The association between prenatal maternal anxiety and infant hypothalamic pituitary adrenal axis function

M. P. Austin, K. A. Grant, C. Mcmahon

    Research output: Contribution to journalMeeting abstractpeer-review


    Background: Animal studies have amply demonstrated the negative
    impact of maternal prenatal stress on offspring behavioural
    adjustment and emotional reactivity. Experimental laboratory evidence
    points to changes in the hypothalamic-pituitary-adrenal
    (HPA) axis as one mechanism mediating this link. Although a
    small number of studies suggest that analogous effects occur
    in humans, the data is presently limited [1,2]. This study will
    investigate the impact of maternal stress and anxiety in pregnancy
    on infant behavioural and neuroendocrine responses to stress.
    Aim: to prospectively examine the association between maternal
    prenatal anxiety and infants’ HPA axis responses to a
    laboratory stressor at 7 months postpartum. A novel contribution
    of the study is the use of an interactive stress paradigm (the
    “still-face” procedure) to measure both maternal sensitivity and
    infant stress reactivity. The findings of this study are expected
    to enhance the understanding of the mechanisms that underlie
    individual differences in infants’ responses to stress.
    Method: Maternal anxiety was assessed during the third
    trimester of pregnancy (mean 32 weeks) using both self-report
    Spielberger State and Trait Anxiety Questionnaire) and clinical
    diagnostic interview (a modified version of the MINI). The
    association between maternal anxiety and infant HPA axis was
    assessed by measuring infant salivary cortisol upon arrival at the
    laboratory, and at 15-, 25-, and 40-minutes following the still-face
    procedure. The still-face procedure consists of two minutes play
    between mother and infant; 2 minutes when mother reenters the
    room but remains completely expressionless (the “still face”); and
    then 2 minutes when she re-engages with the infant. We added an
    extra component of 1 minute when mother was absent from the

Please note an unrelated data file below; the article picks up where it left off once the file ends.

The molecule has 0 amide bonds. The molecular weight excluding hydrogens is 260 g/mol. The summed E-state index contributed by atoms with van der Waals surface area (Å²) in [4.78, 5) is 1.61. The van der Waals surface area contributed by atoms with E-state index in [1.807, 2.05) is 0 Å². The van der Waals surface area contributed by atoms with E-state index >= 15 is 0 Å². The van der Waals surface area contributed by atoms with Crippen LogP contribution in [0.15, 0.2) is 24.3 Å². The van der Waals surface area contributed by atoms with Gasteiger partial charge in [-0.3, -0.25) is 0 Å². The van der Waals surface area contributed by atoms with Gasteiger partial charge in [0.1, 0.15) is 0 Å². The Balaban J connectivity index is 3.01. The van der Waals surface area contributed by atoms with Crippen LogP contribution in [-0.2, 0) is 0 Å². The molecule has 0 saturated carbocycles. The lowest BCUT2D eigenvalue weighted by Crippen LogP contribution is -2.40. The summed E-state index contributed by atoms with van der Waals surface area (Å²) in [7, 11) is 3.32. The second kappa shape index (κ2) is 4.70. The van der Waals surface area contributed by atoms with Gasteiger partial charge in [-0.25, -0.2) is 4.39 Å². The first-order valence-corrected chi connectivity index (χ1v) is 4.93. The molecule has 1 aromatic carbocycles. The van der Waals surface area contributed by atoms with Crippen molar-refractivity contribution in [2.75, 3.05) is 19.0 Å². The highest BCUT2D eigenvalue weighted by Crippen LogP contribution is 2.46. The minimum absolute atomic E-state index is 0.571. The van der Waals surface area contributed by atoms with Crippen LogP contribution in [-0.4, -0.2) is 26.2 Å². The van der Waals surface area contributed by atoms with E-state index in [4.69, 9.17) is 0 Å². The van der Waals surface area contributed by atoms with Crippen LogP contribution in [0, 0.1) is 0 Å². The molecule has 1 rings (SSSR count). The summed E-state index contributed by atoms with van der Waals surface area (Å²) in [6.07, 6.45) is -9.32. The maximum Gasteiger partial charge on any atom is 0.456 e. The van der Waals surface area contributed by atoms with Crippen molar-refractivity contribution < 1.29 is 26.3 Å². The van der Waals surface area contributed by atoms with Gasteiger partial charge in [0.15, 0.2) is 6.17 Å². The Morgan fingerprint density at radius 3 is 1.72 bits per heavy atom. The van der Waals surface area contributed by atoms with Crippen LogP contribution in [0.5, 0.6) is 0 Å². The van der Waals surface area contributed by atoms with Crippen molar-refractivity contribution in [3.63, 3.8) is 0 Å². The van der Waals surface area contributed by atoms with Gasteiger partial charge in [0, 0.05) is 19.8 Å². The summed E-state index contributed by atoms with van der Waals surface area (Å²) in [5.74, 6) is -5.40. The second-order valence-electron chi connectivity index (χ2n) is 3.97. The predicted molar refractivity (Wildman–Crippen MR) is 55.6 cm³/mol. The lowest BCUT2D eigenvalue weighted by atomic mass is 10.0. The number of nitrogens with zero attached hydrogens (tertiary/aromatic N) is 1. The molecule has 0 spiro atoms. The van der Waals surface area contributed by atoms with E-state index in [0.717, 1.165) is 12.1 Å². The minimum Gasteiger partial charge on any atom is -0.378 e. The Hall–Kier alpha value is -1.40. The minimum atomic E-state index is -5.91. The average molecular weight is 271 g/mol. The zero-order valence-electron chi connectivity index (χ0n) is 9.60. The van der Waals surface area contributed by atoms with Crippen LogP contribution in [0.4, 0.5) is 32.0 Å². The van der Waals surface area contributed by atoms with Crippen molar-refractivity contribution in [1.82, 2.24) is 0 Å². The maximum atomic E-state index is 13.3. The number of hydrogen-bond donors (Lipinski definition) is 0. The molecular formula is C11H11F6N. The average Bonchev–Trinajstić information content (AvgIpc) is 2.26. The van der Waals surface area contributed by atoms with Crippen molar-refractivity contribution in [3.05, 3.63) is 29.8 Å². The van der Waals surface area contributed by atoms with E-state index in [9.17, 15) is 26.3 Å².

room prior to the still-face segment. This laboratory procedure
    has been demonstrated to be a stressfull activation paradigm for
    the infant.
    Results: 149 women were recruited but data could only be
    analysed for 71 women and their 7 month-old infants, due to
    a signficant attrition rate and missing data. Initial attrition was
    related to maternal psychological risk, but data loss at follow up
    was unrelated to maternal demographic variables or any infant
    birth or clinical characteristics.
    The sample was homogeneous in terms of maternal obstetric
    history and outcomes (infant gestation, weight), socioeconomic
    and marital status, and age. Repeated measures MANOVA yielded
    significant interactions indicating that infants’ patterns of cortisol
    response following the laboratory procedures differed as a function
    of maternal prenatal anxiety, after adjusting for the effects of
    maternal postnatal anxiety and depression symptoms. The results
    were identical for maternal prenatal anxiety assessed using self
    report, and diagnostic interview, Wilks’ Lambda = 0.91, F(2,65),
    p = 0.03. The analyses remained significant after adjusting for the
    effects of maternal postnatal anxiety and depression symptoms.
    Infants of mothers who were less anxious during pregnancy
    generally displayed a post-stress increase in cortisol, followed
    by a decrease to below baseline at 40 minutes post-stress. In
    contrast, the infants of prenatally anxious women typically showed
    little change in their cortisol response from baseline through 40
    minutes post-stress. Thus infants of prenatally anxious women
    demonstrated what appears to be a blunted or diminished pattern
    of HPA axis activity.
    Conclusion: This study provides evidence that exposure to
    prenatal anxiety in humans may be associated with subsequent
    alterations in infants’ HPA axis responses to challenge. We shall
    comment on how maternal sensitivity may also modulate infant
    stress reactivity.
    Original languageEnglish
    Article numberP.7.a.001
    Pages (from-to)S554-S554
    Number of pages1
    JournalEuropean Neuropsychopharmacology
    Issue numberSupplement 4
    Publication statusPublished - Aug 2008
    Event21st Congress of the European-College-of-Neuropsychopharmacology - Barcelona, Spain
    Duration: 30 Aug 20083 Sept 2008


    • STRESS


    Dive into the research topics of 'The association between prenatal maternal anxiety and infant hypothalamic pituitary adrenal axis function'. Together they form a unique fingerprint.

    Cite this